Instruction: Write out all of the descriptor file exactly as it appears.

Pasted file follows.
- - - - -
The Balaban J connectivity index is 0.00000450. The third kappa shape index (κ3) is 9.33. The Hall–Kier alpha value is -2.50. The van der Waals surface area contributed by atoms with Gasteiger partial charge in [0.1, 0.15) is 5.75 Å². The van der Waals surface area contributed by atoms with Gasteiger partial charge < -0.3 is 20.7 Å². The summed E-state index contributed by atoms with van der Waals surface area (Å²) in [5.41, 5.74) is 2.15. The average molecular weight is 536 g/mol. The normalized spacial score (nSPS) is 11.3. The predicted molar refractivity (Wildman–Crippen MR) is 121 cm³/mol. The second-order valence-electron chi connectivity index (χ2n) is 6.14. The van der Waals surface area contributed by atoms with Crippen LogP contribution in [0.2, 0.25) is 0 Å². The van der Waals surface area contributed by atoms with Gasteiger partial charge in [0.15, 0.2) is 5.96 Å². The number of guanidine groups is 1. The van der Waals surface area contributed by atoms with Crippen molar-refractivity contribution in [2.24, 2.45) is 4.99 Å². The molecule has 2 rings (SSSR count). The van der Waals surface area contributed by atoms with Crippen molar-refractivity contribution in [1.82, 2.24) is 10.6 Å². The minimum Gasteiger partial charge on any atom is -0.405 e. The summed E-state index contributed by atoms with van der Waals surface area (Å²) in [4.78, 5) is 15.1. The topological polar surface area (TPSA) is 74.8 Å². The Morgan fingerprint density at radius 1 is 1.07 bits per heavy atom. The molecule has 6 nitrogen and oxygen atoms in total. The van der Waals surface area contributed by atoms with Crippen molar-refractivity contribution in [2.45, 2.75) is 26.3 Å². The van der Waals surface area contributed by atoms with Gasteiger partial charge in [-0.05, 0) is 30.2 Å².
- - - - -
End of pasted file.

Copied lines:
The Balaban J connectivity index is 0.00000450. The third kappa shape index (κ3) is 9.33. The Hall–Kier alpha value is -2.50. The van der Waals surface area contributed by atoms with Gasteiger partial charge in [0.1, 0.15) is 5.75 Å². The van der Waals surface area contributed by atoms with Gasteiger partial charge < -0.3 is 20.7 Å². The summed E-state index contributed by atoms with van der Waals surface area (Å²) in [5.41, 5.74) is 2.15. The average molecular weight is 536 g/mol. The normalized spacial score (nSPS) is 11.3. The predicted molar refractivity (Wildman–Crippen MR) is 121 cm³/mol. The second-order valence-electron chi connectivity index (χ2n) is 6.14. The van der Waals surface area contributed by atoms with Crippen LogP contribution in [0.2, 0.25) is 0 Å². The van der Waals surface area contributed by atoms with Gasteiger partial charge in [0.15, 0.2) is 5.96 Å². The number of guanidine groups is 1. The van der Waals surface area contributed by atoms with Crippen molar-refractivity contribution in [2.24, 2.45) is 4.99 Å². The molecule has 2 rings (SSSR count). The van der Waals surface area contributed by atoms with Crippen molar-refractivity contribution in [1.82, 2.24) is 10.6 Å². The minimum Gasteiger partial charge on any atom is -0.405 e. The summed E-state index contributed by atoms with van der Waals surface area (Å²) in [4.78, 5) is 15.1. The topological polar surface area (TPSA) is 74.8 Å². The Morgan fingerprint density at radius 1 is 1.07 bits per heavy atom. The molecule has 6 nitrogen and oxygen atoms in total. The van der Waals surface area contributed by atoms with Crippen molar-refractivity contribution in [2.45, 2.75) is 26.3 Å². The van der Waals surface area contributed by atoms with Gasteiger partial charge in [-0.05, 0) is 30.2 Å².